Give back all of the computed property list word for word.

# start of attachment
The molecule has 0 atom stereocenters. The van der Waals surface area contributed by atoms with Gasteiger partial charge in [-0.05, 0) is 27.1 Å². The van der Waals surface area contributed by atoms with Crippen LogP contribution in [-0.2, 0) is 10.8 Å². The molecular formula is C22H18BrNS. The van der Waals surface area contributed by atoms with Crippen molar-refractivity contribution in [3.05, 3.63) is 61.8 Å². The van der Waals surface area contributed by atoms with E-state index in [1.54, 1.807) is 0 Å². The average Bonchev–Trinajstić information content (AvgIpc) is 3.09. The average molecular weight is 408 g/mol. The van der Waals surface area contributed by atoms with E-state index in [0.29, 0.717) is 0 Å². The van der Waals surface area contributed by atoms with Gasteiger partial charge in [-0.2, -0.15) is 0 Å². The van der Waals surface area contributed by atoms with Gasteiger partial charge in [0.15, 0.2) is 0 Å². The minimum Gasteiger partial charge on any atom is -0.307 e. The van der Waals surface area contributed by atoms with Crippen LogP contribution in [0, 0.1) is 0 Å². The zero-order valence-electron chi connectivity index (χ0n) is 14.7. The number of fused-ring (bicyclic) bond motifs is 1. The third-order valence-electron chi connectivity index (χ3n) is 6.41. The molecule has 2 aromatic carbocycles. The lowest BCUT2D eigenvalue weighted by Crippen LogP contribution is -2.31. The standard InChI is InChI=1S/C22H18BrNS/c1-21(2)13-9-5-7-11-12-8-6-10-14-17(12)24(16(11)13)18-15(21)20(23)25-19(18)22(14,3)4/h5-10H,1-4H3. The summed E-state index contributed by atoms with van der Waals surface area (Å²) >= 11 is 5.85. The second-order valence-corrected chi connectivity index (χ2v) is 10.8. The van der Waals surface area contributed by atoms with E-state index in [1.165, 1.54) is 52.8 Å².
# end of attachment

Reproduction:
The molecule has 0 atom stereocenters. The van der Waals surface area contributed by atoms with Gasteiger partial charge in [-0.05, 0) is 27.1 Å². The van der Waals surface area contributed by atoms with Crippen LogP contribution in [-0.2, 0) is 10.8 Å². The molecular formula is C22H18BrNS. The van der Waals surface area contributed by atoms with Crippen molar-refractivity contribution in [3.05, 3.63) is 61.8 Å². The van der Waals surface area contributed by atoms with E-state index in [1.54, 1.807) is 0 Å². The average Bonchev–Trinajstić information content (AvgIpc) is 3.09. The average molecular weight is 408 g/mol. The van der Waals surface area contributed by atoms with E-state index in [0.29, 0.717) is 0 Å². The van der Waals surface area contributed by atoms with Gasteiger partial charge in [-0.2, -0.15) is 0 Å². The van der Waals surface area contributed by atoms with Gasteiger partial charge in [0.15, 0.2) is 0 Å². The minimum Gasteiger partial charge on any atom is -0.307 e. The van der Waals surface area contributed by atoms with Crippen LogP contribution in [0, 0.1) is 0 Å². The zero-order valence-electron chi connectivity index (χ0n) is 14.7. The number of fused-ring (bicyclic) bond motifs is 1. The third-order valence-electron chi connectivity index (χ3n) is 6.41. The molecule has 2 aromatic carbocycles. The lowest BCUT2D eigenvalue weighted by Crippen LogP contribution is -2.31. The standard InChI is InChI=1S/C22H18BrNS/c1-21(2)13-9-5-7-11-12-8-6-10-14-17(12)24(16(11)13)18-15(21)20(23)25-19(18)22(14,3)4/h5-10H,1-4H3. The summed E-state index contributed by atoms with van der Waals surface area (Å²) >= 11 is 5.85. The second-order valence-corrected chi connectivity index (χ2v) is 10.8. The van der Waals surface area contributed by atoms with E-state index in [1.165, 1.54) is 52.8 Å².